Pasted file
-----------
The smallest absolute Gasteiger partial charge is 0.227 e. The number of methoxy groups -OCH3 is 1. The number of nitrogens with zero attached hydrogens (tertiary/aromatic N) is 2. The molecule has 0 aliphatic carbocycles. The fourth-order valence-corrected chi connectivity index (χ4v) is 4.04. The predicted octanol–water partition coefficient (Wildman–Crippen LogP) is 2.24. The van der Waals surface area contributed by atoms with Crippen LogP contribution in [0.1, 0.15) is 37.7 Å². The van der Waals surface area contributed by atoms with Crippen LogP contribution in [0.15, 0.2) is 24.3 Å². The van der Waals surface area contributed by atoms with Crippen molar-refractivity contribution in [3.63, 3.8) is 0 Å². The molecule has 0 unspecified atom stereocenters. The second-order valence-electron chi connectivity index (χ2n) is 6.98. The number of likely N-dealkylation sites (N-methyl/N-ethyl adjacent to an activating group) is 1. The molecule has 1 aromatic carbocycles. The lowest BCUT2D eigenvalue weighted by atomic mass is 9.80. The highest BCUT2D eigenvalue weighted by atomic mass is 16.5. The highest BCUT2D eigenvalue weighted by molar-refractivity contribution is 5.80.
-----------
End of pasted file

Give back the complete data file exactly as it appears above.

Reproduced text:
The smallest absolute Gasteiger partial charge is 0.227 e. The number of methoxy groups -OCH3 is 1. The number of nitrogens with zero attached hydrogens (tertiary/aromatic N) is 2. The molecule has 0 aliphatic carbocycles. The fourth-order valence-corrected chi connectivity index (χ4v) is 4.04. The predicted octanol–water partition coefficient (Wildman–Crippen LogP) is 2.24. The van der Waals surface area contributed by atoms with Crippen LogP contribution in [0.1, 0.15) is 37.7 Å². The van der Waals surface area contributed by atoms with Crippen LogP contribution in [0.15, 0.2) is 24.3 Å². The van der Waals surface area contributed by atoms with Crippen molar-refractivity contribution in [3.63, 3.8) is 0 Å². The molecule has 0 unspecified atom stereocenters. The second-order valence-electron chi connectivity index (χ2n) is 6.98. The number of likely N-dealkylation sites (N-methyl/N-ethyl adjacent to an activating group) is 1. The molecule has 1 aromatic carbocycles. The lowest BCUT2D eigenvalue weighted by atomic mass is 9.80. The highest BCUT2D eigenvalue weighted by atomic mass is 16.5. The highest BCUT2D eigenvalue weighted by molar-refractivity contribution is 5.80.